"Trump’s transgender ban is based on hate" (?)
The above headline and the article that follows are by Michael A. Cohen, a columnist with the Boston Globe. It is the sort of hate-filled argument that we have come to expect from the Left. Cohen projects his own hate onto Trump. But it's not a convincing projection. Can anyone reading his words doubt how consumingly Mr. Cohen hates Mr. Trump?
And his argument is a typically Leftist one in another way: its extreme selectivity. Of all the things that Trump and his many military advisers might have had in mind when they decided to limit sexually disturbed people in the military, Cohen considers only one: Medical costs. But anyone who knows anything about the argument knows that the main costs are psychological -- part of what Trump referred to as "disruption".
It is many years since I was an army psychologist but I am still confident that I can tell you what is involved. In "Vom Kriege", Clausewitz stresses the importance of morale in a military unit and that is the basic issue. High morale often means the difference between defeat and victory. And closely linked to morale is unit cohesion. Morale is highest when all the members of a unit have strong brotherly feelings towards one another. That is so much so that psychologists generally conclude that it is most unusual for a man to fight for "King and country". Instead he fights for his brothers -- the men in his unit whom he has trained with and with whom he has experienced stresses of various sorts. Australia's most admired military hero Ben Roberts-Smith has tattooed across his broad chest: "I will not fail my brothers".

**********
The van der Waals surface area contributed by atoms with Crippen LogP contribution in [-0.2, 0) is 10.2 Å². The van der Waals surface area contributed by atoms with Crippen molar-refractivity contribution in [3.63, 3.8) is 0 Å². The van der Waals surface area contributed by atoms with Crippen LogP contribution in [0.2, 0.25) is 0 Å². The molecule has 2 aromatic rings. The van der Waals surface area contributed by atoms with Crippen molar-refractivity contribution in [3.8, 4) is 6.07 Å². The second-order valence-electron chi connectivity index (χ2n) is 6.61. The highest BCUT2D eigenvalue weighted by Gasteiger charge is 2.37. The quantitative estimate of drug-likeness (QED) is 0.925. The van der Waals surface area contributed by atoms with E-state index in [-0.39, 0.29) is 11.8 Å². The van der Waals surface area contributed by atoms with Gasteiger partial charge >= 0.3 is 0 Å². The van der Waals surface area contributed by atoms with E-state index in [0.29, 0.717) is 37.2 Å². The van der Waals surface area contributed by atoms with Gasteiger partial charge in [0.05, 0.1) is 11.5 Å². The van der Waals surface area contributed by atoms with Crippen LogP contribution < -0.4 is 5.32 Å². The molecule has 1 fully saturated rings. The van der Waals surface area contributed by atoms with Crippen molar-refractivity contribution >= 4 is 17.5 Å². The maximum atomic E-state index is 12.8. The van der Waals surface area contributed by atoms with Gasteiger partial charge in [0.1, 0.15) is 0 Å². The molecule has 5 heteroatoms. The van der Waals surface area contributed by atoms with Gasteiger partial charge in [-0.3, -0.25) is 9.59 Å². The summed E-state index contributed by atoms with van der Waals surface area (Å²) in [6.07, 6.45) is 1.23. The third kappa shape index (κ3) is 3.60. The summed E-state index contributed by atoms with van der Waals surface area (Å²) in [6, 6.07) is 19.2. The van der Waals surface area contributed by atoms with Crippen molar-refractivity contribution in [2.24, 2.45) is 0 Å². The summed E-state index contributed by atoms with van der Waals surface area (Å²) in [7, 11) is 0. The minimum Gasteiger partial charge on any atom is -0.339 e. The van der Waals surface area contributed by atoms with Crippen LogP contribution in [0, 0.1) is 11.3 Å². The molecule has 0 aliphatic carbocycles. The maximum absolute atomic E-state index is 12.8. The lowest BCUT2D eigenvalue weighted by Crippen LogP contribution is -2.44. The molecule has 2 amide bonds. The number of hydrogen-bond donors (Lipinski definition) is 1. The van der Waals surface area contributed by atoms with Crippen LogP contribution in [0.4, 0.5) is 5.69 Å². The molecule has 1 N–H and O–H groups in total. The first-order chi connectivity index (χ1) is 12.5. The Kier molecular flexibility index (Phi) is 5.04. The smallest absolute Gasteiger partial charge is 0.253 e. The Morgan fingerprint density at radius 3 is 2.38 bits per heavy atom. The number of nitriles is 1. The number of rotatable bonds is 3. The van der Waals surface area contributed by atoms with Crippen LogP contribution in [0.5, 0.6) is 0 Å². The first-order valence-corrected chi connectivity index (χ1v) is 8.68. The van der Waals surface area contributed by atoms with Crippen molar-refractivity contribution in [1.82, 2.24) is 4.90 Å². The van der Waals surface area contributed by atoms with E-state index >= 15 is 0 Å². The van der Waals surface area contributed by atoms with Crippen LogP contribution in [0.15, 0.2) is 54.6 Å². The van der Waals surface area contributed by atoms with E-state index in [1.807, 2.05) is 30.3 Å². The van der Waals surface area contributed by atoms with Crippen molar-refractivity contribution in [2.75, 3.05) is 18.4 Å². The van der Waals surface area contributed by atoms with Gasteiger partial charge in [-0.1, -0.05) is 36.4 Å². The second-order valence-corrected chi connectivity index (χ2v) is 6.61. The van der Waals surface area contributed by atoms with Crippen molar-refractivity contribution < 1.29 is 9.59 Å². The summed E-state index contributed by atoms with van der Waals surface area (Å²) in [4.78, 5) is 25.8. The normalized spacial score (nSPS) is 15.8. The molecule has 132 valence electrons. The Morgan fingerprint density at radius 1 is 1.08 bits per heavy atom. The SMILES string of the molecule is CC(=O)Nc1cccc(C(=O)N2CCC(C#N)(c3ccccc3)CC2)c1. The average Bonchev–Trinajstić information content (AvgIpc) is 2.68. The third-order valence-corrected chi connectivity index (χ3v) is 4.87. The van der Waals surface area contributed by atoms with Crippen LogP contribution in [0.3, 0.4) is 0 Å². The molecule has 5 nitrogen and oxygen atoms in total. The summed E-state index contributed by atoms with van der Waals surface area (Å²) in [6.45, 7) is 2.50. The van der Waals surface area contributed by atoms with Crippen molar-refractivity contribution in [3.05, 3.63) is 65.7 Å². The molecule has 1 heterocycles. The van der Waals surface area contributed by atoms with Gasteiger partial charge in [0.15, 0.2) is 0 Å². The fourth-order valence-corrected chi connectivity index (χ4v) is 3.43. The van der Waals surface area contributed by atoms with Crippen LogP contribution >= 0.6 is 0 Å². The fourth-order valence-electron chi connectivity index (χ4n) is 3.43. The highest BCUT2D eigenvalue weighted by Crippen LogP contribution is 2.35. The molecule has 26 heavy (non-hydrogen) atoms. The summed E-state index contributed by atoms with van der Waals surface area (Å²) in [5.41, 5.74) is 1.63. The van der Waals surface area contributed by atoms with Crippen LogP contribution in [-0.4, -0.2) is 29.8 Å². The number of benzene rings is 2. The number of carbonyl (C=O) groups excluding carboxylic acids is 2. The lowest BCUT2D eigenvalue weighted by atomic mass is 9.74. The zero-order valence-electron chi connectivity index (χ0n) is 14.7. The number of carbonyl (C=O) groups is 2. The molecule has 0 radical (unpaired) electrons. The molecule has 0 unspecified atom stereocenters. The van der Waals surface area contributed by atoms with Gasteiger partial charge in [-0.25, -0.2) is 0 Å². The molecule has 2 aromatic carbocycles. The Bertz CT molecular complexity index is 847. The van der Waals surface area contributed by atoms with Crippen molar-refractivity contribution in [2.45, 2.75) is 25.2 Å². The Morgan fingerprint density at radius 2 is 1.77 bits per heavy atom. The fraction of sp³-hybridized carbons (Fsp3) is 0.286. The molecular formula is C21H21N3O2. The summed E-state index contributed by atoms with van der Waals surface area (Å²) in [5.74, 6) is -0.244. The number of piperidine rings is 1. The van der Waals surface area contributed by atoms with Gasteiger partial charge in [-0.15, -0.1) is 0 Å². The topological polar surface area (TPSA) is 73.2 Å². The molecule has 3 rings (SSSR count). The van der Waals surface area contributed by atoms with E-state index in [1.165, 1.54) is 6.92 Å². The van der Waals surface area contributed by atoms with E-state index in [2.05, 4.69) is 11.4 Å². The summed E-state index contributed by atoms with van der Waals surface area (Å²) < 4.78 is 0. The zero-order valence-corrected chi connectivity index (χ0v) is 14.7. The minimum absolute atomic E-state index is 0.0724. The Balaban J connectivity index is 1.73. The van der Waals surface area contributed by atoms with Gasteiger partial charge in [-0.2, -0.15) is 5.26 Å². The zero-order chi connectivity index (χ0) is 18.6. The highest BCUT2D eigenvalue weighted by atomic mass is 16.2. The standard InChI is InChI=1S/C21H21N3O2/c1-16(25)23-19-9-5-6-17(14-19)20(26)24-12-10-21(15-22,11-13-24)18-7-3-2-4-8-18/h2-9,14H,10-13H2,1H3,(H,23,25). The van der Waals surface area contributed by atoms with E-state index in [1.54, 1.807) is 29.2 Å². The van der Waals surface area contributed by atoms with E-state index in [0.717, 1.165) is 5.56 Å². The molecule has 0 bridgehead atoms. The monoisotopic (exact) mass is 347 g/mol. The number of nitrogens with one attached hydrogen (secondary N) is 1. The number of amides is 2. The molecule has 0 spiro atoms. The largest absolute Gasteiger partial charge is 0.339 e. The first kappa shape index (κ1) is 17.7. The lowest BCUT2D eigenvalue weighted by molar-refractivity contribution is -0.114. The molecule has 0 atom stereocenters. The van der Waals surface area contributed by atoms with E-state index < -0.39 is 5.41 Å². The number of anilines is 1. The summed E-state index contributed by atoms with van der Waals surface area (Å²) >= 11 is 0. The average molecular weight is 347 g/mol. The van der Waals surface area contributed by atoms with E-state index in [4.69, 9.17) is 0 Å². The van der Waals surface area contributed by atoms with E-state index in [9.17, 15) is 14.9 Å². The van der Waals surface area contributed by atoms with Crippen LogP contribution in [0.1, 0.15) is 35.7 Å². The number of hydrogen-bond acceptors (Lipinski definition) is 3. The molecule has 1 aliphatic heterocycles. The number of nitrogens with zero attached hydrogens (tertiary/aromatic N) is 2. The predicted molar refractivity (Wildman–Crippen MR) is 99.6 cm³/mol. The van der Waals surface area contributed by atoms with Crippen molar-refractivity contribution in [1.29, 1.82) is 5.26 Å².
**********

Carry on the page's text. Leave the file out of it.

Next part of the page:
And all that is seriously disrupted even with normal women in a unit -- let alone a sexually confused woman. Units that are normally well away from the frontline have long included women. They are not under the frontline stresses where morale and unit cohesion make all the difference. But, even so, women in any unit create problems. Sexual intercourse will always take place within mixed units. -- with varying degrees of consent. Army personnel tend to be vigorously healthy and their sex-drive will be too. And rivalry for the "affections" of the woman will tear "brothers" apart, which is why women were historically barred from battlefield roles even in the Israel Defence Force, though that has been watered down in recent times in Israel. Mixed units will substantially damage frontline cohesion.
I was for a time married to a woman who had spent 9 years in the army transport corps. Fortunately, she was a big strong woman (though pleasingly shaped) and she needed to be. She repeatedly had to fight off approaches from both males and females. She remembers kicking a lesbian across the room to get her off herself and she once expelled a male officer from her tent at the point of a pistol. Since she and I had a very pleasing heterosexual marriage, I can vouch that she was not herself a lesbian but she says that most of her fellow female troops were.
Do you begin to get the issues once you introduce complexity into a simple all-male environment? Mr Cohen can probably not even imagine them but we can be sure that the many generals Trump has advising him know those issues very well. Trump's decision was a sound military one based on military realities and requirements. The hate comes not from Mr Trump but from Mr Cohen